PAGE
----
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Understanding Anti-Static Acrylic

By Jim DeCoux, R&D Manager for Tru Vue

Anti-static sputter-coated acrylic protects and displays fragile artwork. The static charge of many conventional glazing products may be enough to damage friable media, such as charcoals, pastels, artwork with delicate surfaces, lightweight papers and textiles. Friable media contain minimal binding agents and, without adequate protection, may separate from their support or crumble into a powdery form. Smaller and lighter particles, such as fine powder pigments of pastels, are more likely to be detrimentally affected by static charge.


Example of pastel offset
Example of pastel offset


Why It Works
With Tru Vue’s high-performance anti-static glazing, not only is the charge immediately dissipated, but it also stays dissipated. These anti-static qualities are inherent in the product and permanent. It does not wipe away with cleaning nor need to be reapplied. In fact, it reduces the need for cleaning, as the material does not attract dust or lint.


Tru Vue’s anti-static sputter coating is bonded to the acrylic substrate at an atomic level. It is applied under a vacuum to control the gases that are used in its coating process. This anti-static performance is a permanent feature of Tru Vue’s sputter-coating process and will last for the life of the substrate.


How It’s Made
The first step in the sputter-coating process is to remove atmospheric (air) gases. Throughout the entire sputter-coating process, air is evacuated continuously from the chamber by vacuum turbo pumps. This is called “pump down,” which allows Tru Vue to maintain specific types and amounts of gases present in the chamber.


Tin Oxide

Tru Vue has been using tin oxide as a component in its antireflective sputter coating for more than 10 years. Tin oxides are standard in the transparent conductive coatings industry (i.e., touch screens), but are not widely used in low-index reflective (anti-reflective) coatings. Tru Vue recognized the anti-static properties of tin oxide and its benefit in conservation framing. Now, it is used in all of Tru Vue’s anti-reflective coatings. The thickness of the tin oxide layer deposited varies from product to product, making some anti-static.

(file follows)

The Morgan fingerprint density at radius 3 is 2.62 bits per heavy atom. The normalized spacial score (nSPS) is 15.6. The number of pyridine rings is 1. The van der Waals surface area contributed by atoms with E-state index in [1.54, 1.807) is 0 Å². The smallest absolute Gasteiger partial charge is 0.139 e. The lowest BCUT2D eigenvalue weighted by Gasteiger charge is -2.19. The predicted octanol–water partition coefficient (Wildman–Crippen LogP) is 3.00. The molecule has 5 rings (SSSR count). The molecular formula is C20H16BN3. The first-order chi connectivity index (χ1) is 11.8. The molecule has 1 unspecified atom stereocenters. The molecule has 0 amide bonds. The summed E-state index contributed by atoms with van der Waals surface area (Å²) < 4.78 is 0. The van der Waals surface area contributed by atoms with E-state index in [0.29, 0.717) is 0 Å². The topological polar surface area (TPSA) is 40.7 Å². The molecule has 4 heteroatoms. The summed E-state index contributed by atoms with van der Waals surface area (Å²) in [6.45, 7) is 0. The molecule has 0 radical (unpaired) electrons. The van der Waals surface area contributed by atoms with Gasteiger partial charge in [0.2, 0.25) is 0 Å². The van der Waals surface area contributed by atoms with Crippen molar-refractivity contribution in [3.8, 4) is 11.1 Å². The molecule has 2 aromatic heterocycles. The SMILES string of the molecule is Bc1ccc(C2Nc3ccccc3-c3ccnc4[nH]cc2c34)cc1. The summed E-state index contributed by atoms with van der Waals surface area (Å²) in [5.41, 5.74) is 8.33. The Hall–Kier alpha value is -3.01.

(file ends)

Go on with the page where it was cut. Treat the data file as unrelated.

Tru Vue’s sputter-coating equipment spans more than a football field in length. The process is fully automated, from the loading of the material through the inspection. During the sputter-coating process, silicon atoms cluster on the surface of long metal tubes. This collection of atoms is called the “target” and is millions or billions of atoms thick. The target is the material that gets deposited on the acrylic.


Strong magnet bars are placed inside the tube. The targets are flushed with cooling water and begin to rotate. The magnets create a magnetic field through the targets. When high voltage is applied to the targets, the argon gas becomes ionized and a plasma forms along the magnetic field. Inside the plasma, free electrons hit the argon atoms. The atoms become positively charged ions and secondary electrons are created. These ions are continuously accelerated toward the targets’ negatively charged surface.


Magnetron Sputtered Process


Argon ions bombard the targets’ surface and transfer their kinetic energy into it. Through this, the atoms of the target material are ejected. This atom ejection is called sputtering. The ejected atoms fly toward the acrylic substrate at different angles. There, they condense and deposit a thin layer on the acrylic.


(Watch an animated video of a sputter-coating process)


Uniform Coating